A small smirk graced his features. He had taken to righting the chair himself at night. It had proven to be an effective, if mean spirited way of getting his point across. More than one employee had quit because of that. And they had left his chair alone.
He had decided to be more discreet in regards to his other activities. Though he often borrowed decks of cards from under the counter he made sure they were safely tucked away before the morning shift arrived. The ace of spades still showed up in the occasional odd location, but for the most part Ezra had remained well behaved.
The truth was that Ezra no longer cared for cards. They were too slick beneath his fingers. Too bright. “Standish Tavern” had been printed cheaply on the back, and only reminded Ezra of how much he had lost.
He had been stuck here, watching his saloon. What should have been his saloon. Maude had swept in when she had learned of their- well the- Ezra couldn’t even say the words in his own mind. After – what had happened- Maude swept in, buying the saloon, repairing the damage the explosion had caused. She was a McKinley by then, but the establishment bore the Standish name as tribute to “her darling baby boy”. Always the entrepreneur, Maude had sold out as soon as the saloon started losing money.
Everything was a little fuzzy after that. He remembered long stretches of dust and silence vaguely. He clearly remembered the short time the abandoned building had been converted into a makeshift meeting hall for the Ladies’ Society for Morality. They left soon after puddles of alcohol and clouds of cigarette smoke had begun mysteriously appearing. That had been a difficult maneuver on Ezra’s part, but well worth it.
After that it had been only a sort of sleep, interrupted by the occasional venturous teenagers and encroaching spiders.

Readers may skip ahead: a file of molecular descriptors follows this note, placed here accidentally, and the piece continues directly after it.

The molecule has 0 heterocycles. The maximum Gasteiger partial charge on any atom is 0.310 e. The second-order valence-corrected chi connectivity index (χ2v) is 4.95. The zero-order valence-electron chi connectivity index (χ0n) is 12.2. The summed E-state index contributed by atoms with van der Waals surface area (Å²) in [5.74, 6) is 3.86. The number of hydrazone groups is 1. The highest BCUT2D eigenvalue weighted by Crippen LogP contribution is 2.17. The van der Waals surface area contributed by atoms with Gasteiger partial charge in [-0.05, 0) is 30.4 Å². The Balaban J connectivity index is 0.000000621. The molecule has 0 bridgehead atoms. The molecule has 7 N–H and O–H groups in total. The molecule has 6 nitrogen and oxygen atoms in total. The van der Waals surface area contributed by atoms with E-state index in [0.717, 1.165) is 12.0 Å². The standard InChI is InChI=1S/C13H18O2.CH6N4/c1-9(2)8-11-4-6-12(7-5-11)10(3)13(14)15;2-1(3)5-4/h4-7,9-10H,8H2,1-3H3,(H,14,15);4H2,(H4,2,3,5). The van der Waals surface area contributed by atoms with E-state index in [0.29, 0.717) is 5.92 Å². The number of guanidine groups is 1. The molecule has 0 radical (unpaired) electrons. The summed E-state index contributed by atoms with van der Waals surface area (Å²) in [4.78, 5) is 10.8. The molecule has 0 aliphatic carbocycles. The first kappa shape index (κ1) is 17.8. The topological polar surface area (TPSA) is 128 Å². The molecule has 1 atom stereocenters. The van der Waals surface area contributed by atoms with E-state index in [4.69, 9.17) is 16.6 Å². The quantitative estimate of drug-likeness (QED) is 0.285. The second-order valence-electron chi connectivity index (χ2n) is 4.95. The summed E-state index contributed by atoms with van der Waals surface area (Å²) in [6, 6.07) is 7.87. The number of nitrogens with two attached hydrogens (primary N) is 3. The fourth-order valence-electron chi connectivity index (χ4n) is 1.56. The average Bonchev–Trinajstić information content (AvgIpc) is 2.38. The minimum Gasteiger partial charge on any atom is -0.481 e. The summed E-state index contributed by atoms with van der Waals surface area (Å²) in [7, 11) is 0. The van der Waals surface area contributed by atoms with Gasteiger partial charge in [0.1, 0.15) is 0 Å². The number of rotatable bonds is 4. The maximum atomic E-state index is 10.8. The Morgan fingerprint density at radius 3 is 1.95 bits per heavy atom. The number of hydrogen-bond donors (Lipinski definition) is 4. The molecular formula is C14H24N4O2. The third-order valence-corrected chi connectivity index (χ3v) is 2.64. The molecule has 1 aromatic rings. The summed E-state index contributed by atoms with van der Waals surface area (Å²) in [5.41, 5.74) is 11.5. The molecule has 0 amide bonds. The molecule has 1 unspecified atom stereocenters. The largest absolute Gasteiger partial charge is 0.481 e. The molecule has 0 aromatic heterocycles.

He had never heard from the other six lawmen. Perhaps they had made it to the Heavenly gates Josiah was so fond of, or maybe they existed in the same sort of limbo he did. He had desperately hoped they had survived, but the talk in the newly rebuilt saloon had soon quashed any delusions he tried to maintain. Four Corners had lost a remarkable collection of men that day.
He had found himself surrounded by the living, and yet utterly alone. It had almost come as a relief when the town floundered and emptied. Ezra would be the first to admit that he had spent much of the quiet time basking in his own self-pity, left to his own pathetic devices.
Until the tourists.
The damned tourists.
The Four Corners he once knew was gone. Replaced by Four Corners Authentic Wild West Town. Now his days were filled with mock gunfights, family shows, tired parents and fussy babies. His saloon sold candy bars and plastic trinkets. Even his bedroom had not escaped the ravages of commercialism.
An employee in a costume was stationed in his room, which had been outfitted to play the part of a brothel suite. His old bed was the only authentic item in the titillating tableaux and the employee took great delight in regaling the gaping tourists with the tale of Eliza Stanton, a soiled dove who plied her trade and died for her sins on that very piece of furniture. It was her ghost that was said to haunt the saloon, waiting to exact her revenge on the descendants of her murderer. Perhaps if the tourists looked closely they could see the impression her head left on the musty down pillow, or smell the faint lavender of her perfume.